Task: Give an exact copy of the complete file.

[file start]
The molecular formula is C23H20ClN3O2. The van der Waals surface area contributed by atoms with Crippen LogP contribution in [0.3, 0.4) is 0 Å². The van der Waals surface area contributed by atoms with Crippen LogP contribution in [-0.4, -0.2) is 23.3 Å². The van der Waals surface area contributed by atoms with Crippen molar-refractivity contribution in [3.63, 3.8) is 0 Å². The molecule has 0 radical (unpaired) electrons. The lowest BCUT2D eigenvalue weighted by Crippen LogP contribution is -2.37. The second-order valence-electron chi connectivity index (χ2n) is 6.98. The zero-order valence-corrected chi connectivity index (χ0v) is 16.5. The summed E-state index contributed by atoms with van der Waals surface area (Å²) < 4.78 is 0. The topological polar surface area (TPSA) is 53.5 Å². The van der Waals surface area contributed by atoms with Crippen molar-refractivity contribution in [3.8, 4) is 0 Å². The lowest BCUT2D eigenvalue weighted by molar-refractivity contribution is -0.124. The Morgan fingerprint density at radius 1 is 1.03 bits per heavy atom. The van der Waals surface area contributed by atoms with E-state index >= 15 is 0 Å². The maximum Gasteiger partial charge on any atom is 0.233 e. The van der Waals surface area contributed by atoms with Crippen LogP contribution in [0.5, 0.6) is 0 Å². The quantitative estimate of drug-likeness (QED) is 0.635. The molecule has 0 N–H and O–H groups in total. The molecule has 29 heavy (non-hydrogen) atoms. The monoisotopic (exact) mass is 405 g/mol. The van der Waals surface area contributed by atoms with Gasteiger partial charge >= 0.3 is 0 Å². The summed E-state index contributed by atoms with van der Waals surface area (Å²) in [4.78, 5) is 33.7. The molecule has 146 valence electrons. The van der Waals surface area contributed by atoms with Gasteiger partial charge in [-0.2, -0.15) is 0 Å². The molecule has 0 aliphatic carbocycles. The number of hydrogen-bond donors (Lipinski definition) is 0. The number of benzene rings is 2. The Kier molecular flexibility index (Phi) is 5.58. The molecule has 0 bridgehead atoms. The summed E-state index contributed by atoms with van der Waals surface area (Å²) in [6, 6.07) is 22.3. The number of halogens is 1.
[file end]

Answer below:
The molecular formula is C23H20ClN3O2. The van der Waals surface area contributed by atoms with Crippen LogP contribution in [0.3, 0.4) is 0 Å². The van der Waals surface area contributed by atoms with Crippen LogP contribution in [-0.4, -0.2) is 23.3 Å². The van der Waals surface area contributed by atoms with Crippen molar-refractivity contribution in [3.63, 3.8) is 0 Å². The molecule has 0 radical (unpaired) electrons. The lowest BCUT2D eigenvalue weighted by Crippen LogP contribution is -2.37. The second-order valence-electron chi connectivity index (χ2n) is 6.98. The zero-order valence-corrected chi connectivity index (χ0v) is 16.5. The summed E-state index contributed by atoms with van der Waals surface area (Å²) < 4.78 is 0. The topological polar surface area (TPSA) is 53.5 Å². The van der Waals surface area contributed by atoms with Crippen molar-refractivity contribution in [3.8, 4) is 0 Å². The lowest BCUT2D eigenvalue weighted by molar-refractivity contribution is -0.124. The Morgan fingerprint density at radius 1 is 1.03 bits per heavy atom. The van der Waals surface area contributed by atoms with E-state index >= 15 is 0 Å². The maximum Gasteiger partial charge on any atom is 0.233 e. The van der Waals surface area contributed by atoms with Crippen LogP contribution in [0.5, 0.6) is 0 Å². The quantitative estimate of drug-likeness (QED) is 0.635. The molecule has 0 N–H and O–H groups in total. The molecule has 29 heavy (non-hydrogen) atoms. The monoisotopic (exact) mass is 405 g/mol. The van der Waals surface area contributed by atoms with Gasteiger partial charge >= 0.3 is 0 Å². The summed E-state index contributed by atoms with van der Waals surface area (Å²) in [4.78, 5) is 33.7. The molecule has 146 valence electrons. The van der Waals surface area contributed by atoms with Gasteiger partial charge in [-0.2, -0.15) is 0 Å². The molecule has 0 aliphatic carbocycles. The number of hydrogen-bond donors (Lipinski definition) is 0. The number of benzene rings is 2. The Kier molecular flexibility index (Phi) is 5.58. The molecule has 0 bridgehead atoms. The summed E-state index contributed by atoms with van der Waals surface area (Å²) in [6, 6.07) is 22.3. The number of halogens is 1.